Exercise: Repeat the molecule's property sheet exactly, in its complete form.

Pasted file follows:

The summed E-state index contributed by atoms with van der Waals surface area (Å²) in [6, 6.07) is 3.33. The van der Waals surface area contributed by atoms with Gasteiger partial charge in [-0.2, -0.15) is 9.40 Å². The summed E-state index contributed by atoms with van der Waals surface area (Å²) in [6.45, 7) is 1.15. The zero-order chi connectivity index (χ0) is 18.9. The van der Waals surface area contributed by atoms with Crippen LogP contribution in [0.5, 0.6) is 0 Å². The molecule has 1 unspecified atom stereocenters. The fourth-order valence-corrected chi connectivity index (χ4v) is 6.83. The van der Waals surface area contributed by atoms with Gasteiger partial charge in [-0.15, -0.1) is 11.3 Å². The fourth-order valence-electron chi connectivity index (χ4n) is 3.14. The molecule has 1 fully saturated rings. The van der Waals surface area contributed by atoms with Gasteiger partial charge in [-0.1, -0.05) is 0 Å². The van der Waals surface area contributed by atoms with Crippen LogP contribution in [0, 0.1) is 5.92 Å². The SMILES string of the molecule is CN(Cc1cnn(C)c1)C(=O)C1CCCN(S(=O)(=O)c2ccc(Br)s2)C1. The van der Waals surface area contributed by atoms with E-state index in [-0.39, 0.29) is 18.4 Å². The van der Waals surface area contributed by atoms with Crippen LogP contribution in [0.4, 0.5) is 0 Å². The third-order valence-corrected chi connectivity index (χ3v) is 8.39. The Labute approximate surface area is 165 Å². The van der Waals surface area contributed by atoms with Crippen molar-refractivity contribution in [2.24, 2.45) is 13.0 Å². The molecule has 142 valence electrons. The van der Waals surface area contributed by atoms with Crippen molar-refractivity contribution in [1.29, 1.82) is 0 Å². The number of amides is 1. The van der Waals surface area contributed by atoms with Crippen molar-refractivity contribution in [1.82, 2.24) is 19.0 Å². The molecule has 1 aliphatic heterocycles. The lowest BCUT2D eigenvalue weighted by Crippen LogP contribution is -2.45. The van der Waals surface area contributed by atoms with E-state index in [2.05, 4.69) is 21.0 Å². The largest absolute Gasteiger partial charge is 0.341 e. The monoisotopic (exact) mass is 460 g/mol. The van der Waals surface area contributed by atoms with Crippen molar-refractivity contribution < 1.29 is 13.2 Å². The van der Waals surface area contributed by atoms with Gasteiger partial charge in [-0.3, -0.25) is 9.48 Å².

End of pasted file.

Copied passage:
The summed E-state index contributed by atoms with van der Waals surface area (Å²) in [6, 6.07) is 3.33. The van der Waals surface area contributed by atoms with Gasteiger partial charge in [-0.2, -0.15) is 9.40 Å². The summed E-state index contributed by atoms with van der Waals surface area (Å²) in [6.45, 7) is 1.15. The zero-order chi connectivity index (χ0) is 18.9. The van der Waals surface area contributed by atoms with Crippen LogP contribution in [0.5, 0.6) is 0 Å². The molecule has 1 unspecified atom stereocenters. The fourth-order valence-corrected chi connectivity index (χ4v) is 6.83. The van der Waals surface area contributed by atoms with Gasteiger partial charge in [-0.15, -0.1) is 11.3 Å². The fourth-order valence-electron chi connectivity index (χ4n) is 3.14. The molecule has 1 fully saturated rings. The van der Waals surface area contributed by atoms with Gasteiger partial charge in [-0.1, -0.05) is 0 Å². The van der Waals surface area contributed by atoms with Crippen LogP contribution in [0, 0.1) is 5.92 Å². The SMILES string of the molecule is CN(Cc1cnn(C)c1)C(=O)C1CCCN(S(=O)(=O)c2ccc(Br)s2)C1. The van der Waals surface area contributed by atoms with E-state index in [-0.39, 0.29) is 18.4 Å². The van der Waals surface area contributed by atoms with Crippen LogP contribution in [0.4, 0.5) is 0 Å². The third-order valence-corrected chi connectivity index (χ3v) is 8.39. The Labute approximate surface area is 165 Å². The van der Waals surface area contributed by atoms with Crippen molar-refractivity contribution in [2.24, 2.45) is 13.0 Å². The molecule has 142 valence electrons. The van der Waals surface area contributed by atoms with Crippen molar-refractivity contribution in [1.29, 1.82) is 0 Å². The number of amides is 1. The van der Waals surface area contributed by atoms with Crippen molar-refractivity contribution in [1.82, 2.24) is 19.0 Å². The molecule has 1 aliphatic heterocycles. The lowest BCUT2D eigenvalue weighted by Crippen LogP contribution is -2.45. The van der Waals surface area contributed by atoms with E-state index in [2.05, 4.69) is 21.0 Å². The largest absolute Gasteiger partial charge is 0.341 e. The monoisotopic (exact) mass is 460 g/mol. The van der Waals surface area contributed by atoms with Crippen molar-refractivity contribution < 1.29 is 13.2 Å². The van der Waals surface area contributed by atoms with Gasteiger partial charge in [-0.3, -0.25) is 9.48 Å².